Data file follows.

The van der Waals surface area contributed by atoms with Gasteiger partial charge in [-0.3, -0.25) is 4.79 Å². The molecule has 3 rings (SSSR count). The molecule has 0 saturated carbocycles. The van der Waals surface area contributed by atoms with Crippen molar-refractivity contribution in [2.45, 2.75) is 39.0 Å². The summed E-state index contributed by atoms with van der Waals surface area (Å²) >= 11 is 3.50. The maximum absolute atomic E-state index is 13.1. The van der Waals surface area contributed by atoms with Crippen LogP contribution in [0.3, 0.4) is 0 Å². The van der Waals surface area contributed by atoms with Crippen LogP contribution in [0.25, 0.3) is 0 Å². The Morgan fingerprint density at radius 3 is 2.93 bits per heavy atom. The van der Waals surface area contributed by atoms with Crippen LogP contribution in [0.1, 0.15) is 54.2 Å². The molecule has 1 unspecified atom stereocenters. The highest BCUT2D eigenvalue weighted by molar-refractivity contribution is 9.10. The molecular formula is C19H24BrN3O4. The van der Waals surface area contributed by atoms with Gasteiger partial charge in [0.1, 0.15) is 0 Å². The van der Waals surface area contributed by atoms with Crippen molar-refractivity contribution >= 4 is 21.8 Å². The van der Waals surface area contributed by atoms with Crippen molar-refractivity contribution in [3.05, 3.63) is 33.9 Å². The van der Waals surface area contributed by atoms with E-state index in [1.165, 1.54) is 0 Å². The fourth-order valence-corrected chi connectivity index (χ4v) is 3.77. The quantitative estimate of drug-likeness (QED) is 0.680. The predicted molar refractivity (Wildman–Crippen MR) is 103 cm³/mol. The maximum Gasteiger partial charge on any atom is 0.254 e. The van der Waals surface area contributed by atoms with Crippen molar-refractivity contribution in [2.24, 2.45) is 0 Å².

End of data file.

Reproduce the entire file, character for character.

The van der Waals surface area contributed by atoms with Gasteiger partial charge in [-0.3, -0.25) is 4.79 Å². The molecule has 3 rings (SSSR count). The molecule has 0 saturated carbocycles. The van der Waals surface area contributed by atoms with Crippen molar-refractivity contribution in [2.45, 2.75) is 39.0 Å². The summed E-state index contributed by atoms with van der Waals surface area (Å²) >= 11 is 3.50. The maximum absolute atomic E-state index is 13.1. The van der Waals surface area contributed by atoms with Crippen LogP contribution in [0.3, 0.4) is 0 Å². The van der Waals surface area contributed by atoms with Crippen LogP contribution in [0.25, 0.3) is 0 Å². The Morgan fingerprint density at radius 3 is 2.93 bits per heavy atom. The van der Waals surface area contributed by atoms with Crippen LogP contribution in [0.1, 0.15) is 54.2 Å². The molecule has 1 unspecified atom stereocenters. The highest BCUT2D eigenvalue weighted by molar-refractivity contribution is 9.10. The molecular formula is C19H24BrN3O4. The van der Waals surface area contributed by atoms with Gasteiger partial charge in [0.1, 0.15) is 0 Å². The van der Waals surface area contributed by atoms with Crippen molar-refractivity contribution >= 4 is 21.8 Å². The van der Waals surface area contributed by atoms with Crippen molar-refractivity contribution in [3.05, 3.63) is 33.9 Å². The van der Waals surface area contributed by atoms with E-state index in [1.165, 1.54) is 0 Å². The fourth-order valence-corrected chi connectivity index (χ4v) is 3.77. The quantitative estimate of drug-likeness (QED) is 0.680. The predicted molar refractivity (Wildman–Crippen MR) is 103 cm³/mol. The maximum Gasteiger partial charge on any atom is 0.254 e. The van der Waals surface area contributed by atoms with Crippen molar-refractivity contribution in [2.24, 2.45) is 0 Å².